Various individuals associated with the yacht club wrote to the editor of the Mordialloc City News defending the club. Maria Mannin believed if the council shook itself out of its lethargy and enabled the new club rooms to be built members would be able to congregate inside and spend their time amusing themselves listening to the radio or playing games. [10] Max Press was disappointed that no person associated with the accusations against the young people of the club were prepared to accept an invitation to attend a meeting of the auxiliary to air their grievances or substantiate their complaints. [11]

In December 1959 a yacht club deputation met with the Council Committee of Reserves and Halls. Graham Walker was joined by five other club members and took the opportunity to raise several matters with the council. They wanted permission to build a permanent club house with provision for a dance floor as well as storage space for boats, permission to build an annexe at the side of the club to be as used as a changing room for female members, permission to have barbecues on the beach, permission to use the hall in Parkers Road for a regular dance and to have room there to use as a clubroom. [12]

By 1961 Graham Walker, as the outgoing commodore, was able to report to club members that the sea wall was about to be built in front of the clubhouse so the efforts of the club to build a new permanent clubhouse, he believed, would soon be realised. There was £400 in the building fund and the committee expected to raise considerably more through the efforts of club members. The forthcoming season looked promising with over 50 boats sailing at Parkdale. There were 20 Vee Jays, 11 Quickcat Catamarana, 10 Sailfish, 10 Sailskis, 3 twelve foot Catamarans and two or three ‘odd boats’. [13]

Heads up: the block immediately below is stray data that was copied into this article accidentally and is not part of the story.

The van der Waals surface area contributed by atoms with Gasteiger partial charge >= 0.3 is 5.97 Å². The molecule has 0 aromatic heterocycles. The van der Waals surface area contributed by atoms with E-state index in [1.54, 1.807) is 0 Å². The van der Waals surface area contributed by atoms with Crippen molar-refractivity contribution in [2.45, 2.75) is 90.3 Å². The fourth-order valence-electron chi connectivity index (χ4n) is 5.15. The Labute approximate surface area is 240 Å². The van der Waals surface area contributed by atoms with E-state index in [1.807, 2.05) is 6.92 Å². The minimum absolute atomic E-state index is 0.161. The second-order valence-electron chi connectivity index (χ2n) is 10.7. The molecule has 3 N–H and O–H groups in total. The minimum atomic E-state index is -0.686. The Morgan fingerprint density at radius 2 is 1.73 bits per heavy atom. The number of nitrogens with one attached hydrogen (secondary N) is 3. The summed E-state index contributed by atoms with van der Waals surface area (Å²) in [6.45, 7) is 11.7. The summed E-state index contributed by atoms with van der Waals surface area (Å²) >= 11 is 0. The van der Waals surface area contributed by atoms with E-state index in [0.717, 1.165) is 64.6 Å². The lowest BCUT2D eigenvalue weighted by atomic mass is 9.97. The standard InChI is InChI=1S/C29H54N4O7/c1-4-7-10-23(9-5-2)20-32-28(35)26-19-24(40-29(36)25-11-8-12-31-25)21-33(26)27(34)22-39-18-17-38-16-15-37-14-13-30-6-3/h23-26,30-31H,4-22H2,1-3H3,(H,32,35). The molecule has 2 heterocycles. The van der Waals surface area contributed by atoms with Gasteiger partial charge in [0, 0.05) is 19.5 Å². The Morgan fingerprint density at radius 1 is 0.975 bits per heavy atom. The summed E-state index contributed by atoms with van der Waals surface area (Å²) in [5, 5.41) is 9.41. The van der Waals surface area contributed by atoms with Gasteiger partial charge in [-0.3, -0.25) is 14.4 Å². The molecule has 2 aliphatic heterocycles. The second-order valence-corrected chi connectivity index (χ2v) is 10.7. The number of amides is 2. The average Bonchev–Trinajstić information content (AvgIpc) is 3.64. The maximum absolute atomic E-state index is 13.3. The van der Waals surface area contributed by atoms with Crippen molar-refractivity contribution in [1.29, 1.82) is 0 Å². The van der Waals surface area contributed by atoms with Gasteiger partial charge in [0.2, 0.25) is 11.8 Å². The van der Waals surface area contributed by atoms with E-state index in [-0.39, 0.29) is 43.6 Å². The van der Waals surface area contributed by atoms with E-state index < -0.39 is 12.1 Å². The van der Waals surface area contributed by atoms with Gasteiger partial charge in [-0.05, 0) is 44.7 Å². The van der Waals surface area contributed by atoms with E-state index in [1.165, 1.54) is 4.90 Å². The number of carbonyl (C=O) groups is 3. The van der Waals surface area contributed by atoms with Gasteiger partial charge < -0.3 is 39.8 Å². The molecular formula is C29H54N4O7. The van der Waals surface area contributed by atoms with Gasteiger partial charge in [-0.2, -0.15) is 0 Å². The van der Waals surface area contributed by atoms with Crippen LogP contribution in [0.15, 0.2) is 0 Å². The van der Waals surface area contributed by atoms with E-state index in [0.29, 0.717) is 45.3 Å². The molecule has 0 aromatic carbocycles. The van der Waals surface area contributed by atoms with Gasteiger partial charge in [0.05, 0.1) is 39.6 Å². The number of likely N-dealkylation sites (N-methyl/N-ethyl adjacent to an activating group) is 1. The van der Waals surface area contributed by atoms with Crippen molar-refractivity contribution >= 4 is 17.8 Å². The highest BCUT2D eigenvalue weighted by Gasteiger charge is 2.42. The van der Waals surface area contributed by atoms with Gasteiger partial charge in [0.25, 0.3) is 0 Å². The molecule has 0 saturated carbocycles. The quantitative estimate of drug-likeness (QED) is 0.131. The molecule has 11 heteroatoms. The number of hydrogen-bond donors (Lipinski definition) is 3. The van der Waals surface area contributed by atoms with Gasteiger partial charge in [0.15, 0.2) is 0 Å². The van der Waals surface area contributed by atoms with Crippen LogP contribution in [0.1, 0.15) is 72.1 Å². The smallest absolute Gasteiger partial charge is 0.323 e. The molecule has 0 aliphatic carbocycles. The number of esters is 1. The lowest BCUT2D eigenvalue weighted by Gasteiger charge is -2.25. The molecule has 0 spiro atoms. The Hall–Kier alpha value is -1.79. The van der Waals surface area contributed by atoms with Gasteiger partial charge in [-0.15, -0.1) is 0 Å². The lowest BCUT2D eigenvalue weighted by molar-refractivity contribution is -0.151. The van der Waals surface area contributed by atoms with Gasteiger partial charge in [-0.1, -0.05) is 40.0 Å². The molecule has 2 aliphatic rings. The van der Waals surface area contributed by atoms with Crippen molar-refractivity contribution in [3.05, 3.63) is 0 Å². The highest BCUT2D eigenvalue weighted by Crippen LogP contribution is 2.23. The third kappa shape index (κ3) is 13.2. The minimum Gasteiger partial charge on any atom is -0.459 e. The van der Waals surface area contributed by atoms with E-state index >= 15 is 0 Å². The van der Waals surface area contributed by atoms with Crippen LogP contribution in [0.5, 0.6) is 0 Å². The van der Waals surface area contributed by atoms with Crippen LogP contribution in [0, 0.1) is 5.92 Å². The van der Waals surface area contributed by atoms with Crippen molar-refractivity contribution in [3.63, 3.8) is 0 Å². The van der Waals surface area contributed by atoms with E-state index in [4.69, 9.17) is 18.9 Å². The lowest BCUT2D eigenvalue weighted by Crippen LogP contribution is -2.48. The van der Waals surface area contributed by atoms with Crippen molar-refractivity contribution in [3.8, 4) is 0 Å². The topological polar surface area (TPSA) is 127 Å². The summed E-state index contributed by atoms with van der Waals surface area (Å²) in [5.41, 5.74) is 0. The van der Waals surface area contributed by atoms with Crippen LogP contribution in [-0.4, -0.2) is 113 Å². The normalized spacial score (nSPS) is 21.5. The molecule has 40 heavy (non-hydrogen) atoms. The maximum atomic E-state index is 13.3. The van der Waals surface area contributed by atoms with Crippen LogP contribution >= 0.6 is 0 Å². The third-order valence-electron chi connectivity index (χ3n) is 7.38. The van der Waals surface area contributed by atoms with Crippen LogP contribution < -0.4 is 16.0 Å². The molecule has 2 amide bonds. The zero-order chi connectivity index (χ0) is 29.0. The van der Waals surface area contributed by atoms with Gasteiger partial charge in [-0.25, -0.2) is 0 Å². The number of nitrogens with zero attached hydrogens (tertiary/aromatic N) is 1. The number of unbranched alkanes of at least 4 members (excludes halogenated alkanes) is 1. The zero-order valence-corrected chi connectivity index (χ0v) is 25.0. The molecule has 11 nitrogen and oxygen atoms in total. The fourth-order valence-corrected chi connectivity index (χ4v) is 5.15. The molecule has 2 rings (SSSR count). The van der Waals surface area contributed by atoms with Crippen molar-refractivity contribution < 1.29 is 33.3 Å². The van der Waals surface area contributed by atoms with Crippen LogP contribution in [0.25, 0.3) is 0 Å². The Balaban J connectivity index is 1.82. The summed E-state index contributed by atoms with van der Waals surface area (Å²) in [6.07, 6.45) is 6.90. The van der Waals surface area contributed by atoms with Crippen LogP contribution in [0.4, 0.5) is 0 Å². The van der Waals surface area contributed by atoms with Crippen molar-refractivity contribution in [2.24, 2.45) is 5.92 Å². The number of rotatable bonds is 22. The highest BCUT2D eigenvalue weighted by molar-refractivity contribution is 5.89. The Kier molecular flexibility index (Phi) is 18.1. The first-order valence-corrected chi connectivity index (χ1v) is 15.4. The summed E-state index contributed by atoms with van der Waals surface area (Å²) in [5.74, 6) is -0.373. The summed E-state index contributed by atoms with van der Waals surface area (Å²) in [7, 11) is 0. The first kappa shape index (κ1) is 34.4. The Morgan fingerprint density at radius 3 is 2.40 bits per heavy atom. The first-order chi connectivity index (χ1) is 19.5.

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First stage of building nears completion, 1963. Courtesy Leader Collection.

Nevertheless, it was not for some months that the optimistic predictions were fulfilled. The sea wall was completed in the summer of 1962 and the club building was commenced in August 1963 with the hope that boat storage would be available in late October. This was achieved. The Mayor of Mordialloc, Cr Cliff Sambell, on October 27, 1963 opened the bottom floor of the new clubhouse. This area of 90 feet by 30 feet used for the storage of members boats cost £3000. A dream held by many members for many years became a partial reality. The second storey of the clubhouse was added later to complete the vision.

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Mayor of Mordialloc, Cr C Sambell, officially opens the new building of the Parkdale Yacht Club watched by Commodore A Walker and from the left, Mrs A McLean, Cr S McGregor, Mrs McGregor, Cr A McLean and Mrs Sambell 1963. Courtesy Leader Collection.

Author

Graham J Whitehead

Footnotes

  1. Mordialloc City News, October 8, 1959.
  2. Mordialloc City News, January 29, 1959.
  3. Mordialloc City News, February 19, 1959.
  4. Mordialloc City News, April 16, 1959.
  5. Mordialloc City News, April 23, 1959.
  6. Mordialloc City News, October 2, 1959.
  7. Mordialloc City News, October 2, 1959.
  8. Mordialloc City News, October 8, 1959.
  9. Mordialloc City News, October 8, 1959.
  10. Mordialloc City News, October 8, 1959.
  11. Mordialloc City News, October 29, 1959.
  12. Mordialloc City News, December 17, 1959.
  13. Mordialloc City News, August 31, 1961.

Article Cat. Historical Features
Article Ref. 346